In dramatic scenes, an anti-war protester on Monday stormed into a courtroom where the former Labour Prime Minister, Tony Blair, was giving evidence to the ongoing judicial inquiry into media ethics and shouted that he “should be arrested for war crimes” for invading Iraq.

Branding Mr. Blair a “war criminal”, the man later identified as David Lawley Wakelin said: “JP Morgan paid him off for the Iraq war. Three months after he invaded Iraq, they held up the Iraq bank for 20 billion. He was then paid six million dollars every year and still is from JP Morgan six months after he left office. This man is a war criminal.”

Mr. Blair, who has faced similar protests in the past, nevertheless looked shocked as the protester suddenly appeared from behind a curtain and started shouting. He was quickly overpowered and bundled away. Mr. Wakelin (49) was arrested on suspicion of breach of peace but later released without any action. The judge, Lord Justice Leveson, presiding over the inquiry, apologised to Mr. Blair and ordered an investigation into how the man managed to evade security and enter the courtroom through a private corridor.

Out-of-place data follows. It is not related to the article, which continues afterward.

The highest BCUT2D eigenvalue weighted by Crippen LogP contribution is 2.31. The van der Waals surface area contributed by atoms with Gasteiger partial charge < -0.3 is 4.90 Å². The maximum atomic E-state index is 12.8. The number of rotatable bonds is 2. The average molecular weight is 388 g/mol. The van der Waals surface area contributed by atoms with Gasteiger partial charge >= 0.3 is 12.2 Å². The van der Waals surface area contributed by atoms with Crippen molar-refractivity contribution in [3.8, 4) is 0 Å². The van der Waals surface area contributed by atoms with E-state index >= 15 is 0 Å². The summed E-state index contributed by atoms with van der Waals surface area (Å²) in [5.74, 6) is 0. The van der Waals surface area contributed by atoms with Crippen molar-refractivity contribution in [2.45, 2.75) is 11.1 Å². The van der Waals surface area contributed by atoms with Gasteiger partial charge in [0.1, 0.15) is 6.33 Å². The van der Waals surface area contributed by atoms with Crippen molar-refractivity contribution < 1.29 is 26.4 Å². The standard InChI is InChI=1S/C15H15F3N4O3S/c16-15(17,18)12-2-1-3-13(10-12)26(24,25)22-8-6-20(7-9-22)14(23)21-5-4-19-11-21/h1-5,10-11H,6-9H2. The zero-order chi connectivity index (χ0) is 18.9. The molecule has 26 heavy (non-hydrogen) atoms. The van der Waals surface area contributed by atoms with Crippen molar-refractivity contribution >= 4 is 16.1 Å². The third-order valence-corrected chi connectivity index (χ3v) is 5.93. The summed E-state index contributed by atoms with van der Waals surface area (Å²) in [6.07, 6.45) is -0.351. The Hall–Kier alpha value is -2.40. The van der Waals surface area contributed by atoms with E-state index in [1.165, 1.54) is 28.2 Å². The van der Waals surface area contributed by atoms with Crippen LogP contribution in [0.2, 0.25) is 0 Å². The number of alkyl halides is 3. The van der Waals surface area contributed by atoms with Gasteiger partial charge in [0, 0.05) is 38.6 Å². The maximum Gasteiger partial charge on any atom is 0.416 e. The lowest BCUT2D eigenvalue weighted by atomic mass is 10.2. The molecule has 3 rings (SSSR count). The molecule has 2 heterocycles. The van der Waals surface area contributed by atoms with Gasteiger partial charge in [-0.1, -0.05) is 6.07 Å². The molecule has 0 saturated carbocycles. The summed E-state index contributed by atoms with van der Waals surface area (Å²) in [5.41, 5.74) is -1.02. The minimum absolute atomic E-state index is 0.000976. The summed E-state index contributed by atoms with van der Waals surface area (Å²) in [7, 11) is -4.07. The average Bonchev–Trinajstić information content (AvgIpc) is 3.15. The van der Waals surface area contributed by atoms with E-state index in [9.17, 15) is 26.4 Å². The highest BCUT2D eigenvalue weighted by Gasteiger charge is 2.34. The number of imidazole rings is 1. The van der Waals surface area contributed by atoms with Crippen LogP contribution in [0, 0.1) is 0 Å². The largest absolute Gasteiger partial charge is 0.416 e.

“I'm sorry for that Mr. Blair. I would like to find out how this gentleman managed to access the court through what is supposed to be a secure corridor. I will have an investigation undertaken about that immediately. I apologise,” he said.

Mr. Blair, denying the allegations, told the inquiry that what “he said about Iraq and JP Morgan is completely and totally untrue”.

“I have never had any discussion with them about that,” he said.

As Mr Blair left the court, someone hurled eggs at his car.

The day-long hearing, sparked by the News of the World phone hacking scandal, was dominated by Mr. Blair's relationship with the media, especially Rupert Murdoch and his newspapers, when he was Prime Minister.

Mr. Blair admitted that over the years an “unhealthy” relationship had evolved between the press and politicians but denied having ever striking a deal with the Murdoch press in return for its backing for his government.

“There was no deal on issues to do with the media, either with Rupert Murdoch or anyone else within the media, either express or implied, and to be fair he never sought such a thing..,” he said adding: “When it came to the specific issues in relation to the Murdoch media group, we more often decided against them than in favour of them.”

Mr. Blair is among several senior politicians, including Culture Secretary Jeremy Hunt who is under pressure over allegations of his proximity to the Murdoch executives, due to appear before the inquiry this week.

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